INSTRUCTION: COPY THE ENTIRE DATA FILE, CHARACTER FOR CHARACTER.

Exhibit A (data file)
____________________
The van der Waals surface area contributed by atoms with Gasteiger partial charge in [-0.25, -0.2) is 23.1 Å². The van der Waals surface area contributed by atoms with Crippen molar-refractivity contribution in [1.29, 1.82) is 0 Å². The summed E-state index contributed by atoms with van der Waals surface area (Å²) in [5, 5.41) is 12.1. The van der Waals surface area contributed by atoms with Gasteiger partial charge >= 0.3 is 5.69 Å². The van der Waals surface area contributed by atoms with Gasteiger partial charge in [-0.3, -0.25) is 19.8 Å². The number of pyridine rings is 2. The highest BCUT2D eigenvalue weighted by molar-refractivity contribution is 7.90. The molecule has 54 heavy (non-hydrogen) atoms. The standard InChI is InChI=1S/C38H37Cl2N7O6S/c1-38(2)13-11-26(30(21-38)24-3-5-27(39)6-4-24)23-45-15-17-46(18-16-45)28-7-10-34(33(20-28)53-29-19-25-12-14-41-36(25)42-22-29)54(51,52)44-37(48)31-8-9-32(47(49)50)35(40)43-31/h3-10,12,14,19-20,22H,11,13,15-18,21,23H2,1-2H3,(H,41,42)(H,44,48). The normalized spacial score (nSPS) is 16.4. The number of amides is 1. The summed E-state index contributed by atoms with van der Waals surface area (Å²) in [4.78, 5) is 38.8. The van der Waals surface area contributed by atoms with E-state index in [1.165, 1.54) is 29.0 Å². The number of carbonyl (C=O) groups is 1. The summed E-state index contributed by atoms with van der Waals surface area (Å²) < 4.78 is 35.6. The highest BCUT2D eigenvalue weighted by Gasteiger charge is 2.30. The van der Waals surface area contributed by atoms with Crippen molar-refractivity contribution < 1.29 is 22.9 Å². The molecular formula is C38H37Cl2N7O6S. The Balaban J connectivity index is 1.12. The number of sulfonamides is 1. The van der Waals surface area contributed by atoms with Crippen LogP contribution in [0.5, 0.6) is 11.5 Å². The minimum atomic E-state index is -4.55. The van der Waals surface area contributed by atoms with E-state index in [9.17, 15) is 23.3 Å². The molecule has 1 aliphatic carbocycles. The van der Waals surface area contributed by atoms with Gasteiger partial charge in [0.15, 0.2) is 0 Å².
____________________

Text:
The van der Waals surface area contributed by atoms with Gasteiger partial charge in [-0.25, -0.2) is 23.1 Å². The van der Waals surface area contributed by atoms with Crippen molar-refractivity contribution in [1.29, 1.82) is 0 Å². The summed E-state index contributed by atoms with van der Waals surface area (Å²) in [5, 5.41) is 12.1. The van der Waals surface area contributed by atoms with Gasteiger partial charge >= 0.3 is 5.69 Å². The van der Waals surface area contributed by atoms with Gasteiger partial charge in [-0.3, -0.25) is 19.8 Å². The number of pyridine rings is 2. The highest BCUT2D eigenvalue weighted by molar-refractivity contribution is 7.90. The molecule has 54 heavy (non-hydrogen) atoms. The standard InChI is InChI=1S/C38H37Cl2N7O6S/c1-38(2)13-11-26(30(21-38)24-3-5-27(39)6-4-24)23-45-15-17-46(18-16-45)28-7-10-34(33(20-28)53-29-19-25-12-14-41-36(25)42-22-29)54(51,52)44-37(48)31-8-9-32(47(49)50)35(40)43-31/h3-10,12,14,19-20,22H,11,13,15-18,21,23H2,1-2H3,(H,41,42)(H,44,48). The normalized spacial score (nSPS) is 16.4. The number of amides is 1. The summed E-state index contributed by atoms with van der Waals surface area (Å²) in [4.78, 5) is 38.8. The van der Waals surface area contributed by atoms with E-state index in [1.165, 1.54) is 29.0 Å². The number of carbonyl (C=O) groups is 1. The summed E-state index contributed by atoms with van der Waals surface area (Å²) < 4.78 is 35.6. The highest BCUT2D eigenvalue weighted by Gasteiger charge is 2.30. The van der Waals surface area contributed by atoms with Crippen molar-refractivity contribution < 1.29 is 22.9 Å². The molecular formula is C38H37Cl2N7O6S. The Balaban J connectivity index is 1.12. The number of sulfonamides is 1. The van der Waals surface area contributed by atoms with Crippen LogP contribution in [0.5, 0.6) is 11.5 Å². The minimum atomic E-state index is -4.55. The van der Waals surface area contributed by atoms with E-state index in [9.17, 15) is 23.3 Å². The molecule has 1 aliphatic carbocycles. The van der Waals surface area contributed by atoms with Gasteiger partial charge in [0.15, 0.2) is 0 Å².